The president and CEO of the railway’s parent company has accused an employee of creating the Quebec train disaster by failing to properly set the train’s brakes.
The Rail World Inc. CEO, Edward Burkhardt, made the comments during a visit to the town devastated by the oil tanker train, where dozens are still missing.
Burkhardt added that a train engineer has been suspended without pay pending the outcome of the investigation. He explained:
“I think he did something wrong. It’s hard to explain why someone didn’t do something. We think he applied some hand brakes but the question is did he apply enough of them.”
Burkhardt was heckled by angry residents as he arrived in the town with a police escort. He explained to them that he stayed at his office in Chicago to better communicate with insurers and officials.
The news of the rail worker’s suspension came as officials upped the death toll of the Quebec train disaster to 20. They added that the 30 people who remain missing are now presumed dead. Quebec police spokesman Michel Forget stated on Wednesday:
“Now we are standing here with a number of 50 persons that were are considering now as missing and most probably dead in this tragedy.”
While there are 50 people missing presumed dead, 20 bodies have been recovered so far. Canadian police also announced on Tuesday that they opened a criminal investigation into the Quebec train disaster. Forget added that police have recovered some evidence from the town of Lac-Megantic, but that he “will not speculate” on it for now.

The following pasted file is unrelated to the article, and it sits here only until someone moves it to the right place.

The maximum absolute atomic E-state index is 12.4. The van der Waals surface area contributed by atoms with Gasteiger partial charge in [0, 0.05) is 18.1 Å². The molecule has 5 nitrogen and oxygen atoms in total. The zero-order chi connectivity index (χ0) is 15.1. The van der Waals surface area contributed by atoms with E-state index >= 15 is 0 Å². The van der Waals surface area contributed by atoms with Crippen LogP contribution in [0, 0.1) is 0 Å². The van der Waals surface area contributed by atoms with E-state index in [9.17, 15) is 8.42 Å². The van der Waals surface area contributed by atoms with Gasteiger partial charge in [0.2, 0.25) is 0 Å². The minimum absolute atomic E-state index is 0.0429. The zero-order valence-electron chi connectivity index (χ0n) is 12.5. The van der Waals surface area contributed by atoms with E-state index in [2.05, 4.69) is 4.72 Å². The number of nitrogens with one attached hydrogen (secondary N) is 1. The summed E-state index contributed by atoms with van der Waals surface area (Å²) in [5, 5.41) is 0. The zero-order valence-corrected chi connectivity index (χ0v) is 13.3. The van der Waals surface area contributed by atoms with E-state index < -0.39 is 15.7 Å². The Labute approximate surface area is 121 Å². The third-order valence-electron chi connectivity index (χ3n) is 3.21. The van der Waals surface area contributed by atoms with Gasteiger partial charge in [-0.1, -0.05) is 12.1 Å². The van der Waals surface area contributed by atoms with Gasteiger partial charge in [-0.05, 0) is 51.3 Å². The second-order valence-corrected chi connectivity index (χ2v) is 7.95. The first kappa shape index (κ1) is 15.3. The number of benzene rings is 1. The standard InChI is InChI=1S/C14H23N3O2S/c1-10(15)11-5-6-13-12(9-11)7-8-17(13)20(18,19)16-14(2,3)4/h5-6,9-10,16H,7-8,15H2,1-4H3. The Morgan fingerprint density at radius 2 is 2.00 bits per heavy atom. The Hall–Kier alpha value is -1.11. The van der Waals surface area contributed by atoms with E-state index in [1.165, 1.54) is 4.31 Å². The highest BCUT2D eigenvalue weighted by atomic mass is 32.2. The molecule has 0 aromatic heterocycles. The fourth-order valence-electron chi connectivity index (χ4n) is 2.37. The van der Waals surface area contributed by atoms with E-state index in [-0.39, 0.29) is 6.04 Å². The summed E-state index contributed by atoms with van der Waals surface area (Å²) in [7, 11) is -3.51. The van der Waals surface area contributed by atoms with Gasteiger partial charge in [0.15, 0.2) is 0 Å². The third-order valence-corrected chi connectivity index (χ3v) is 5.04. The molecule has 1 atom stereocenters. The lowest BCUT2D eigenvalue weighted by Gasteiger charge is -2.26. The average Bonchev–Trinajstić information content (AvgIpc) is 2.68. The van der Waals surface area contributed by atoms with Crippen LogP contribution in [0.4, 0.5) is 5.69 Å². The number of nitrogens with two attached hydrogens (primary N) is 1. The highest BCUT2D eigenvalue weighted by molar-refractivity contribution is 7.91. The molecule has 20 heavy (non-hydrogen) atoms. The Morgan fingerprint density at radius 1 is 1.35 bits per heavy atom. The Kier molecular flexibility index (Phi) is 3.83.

However, Forget did explain, “We don’t think the terrorism aspect is a part of that. Criminal negligence might be one of the leads we are looking at.”
On the night of the accident, the 72-car, almost one-mile-long train was secured in Nantes, about eight miles away from Lac-Megantic. The train’s engineer stated that he set 11 hand brakes, but Burkhardt appeared skeptical. He stated. “He said he applied 11 hand brakes we think that’s not true. Initially we believed him but now we don’t.”
But investigators are still not able to enter the center of town where the derailed, burned out train cars still rest. Until then, there is only speculation on what may have caused the Quebec train disaster, labeled the worst in North America since 1989.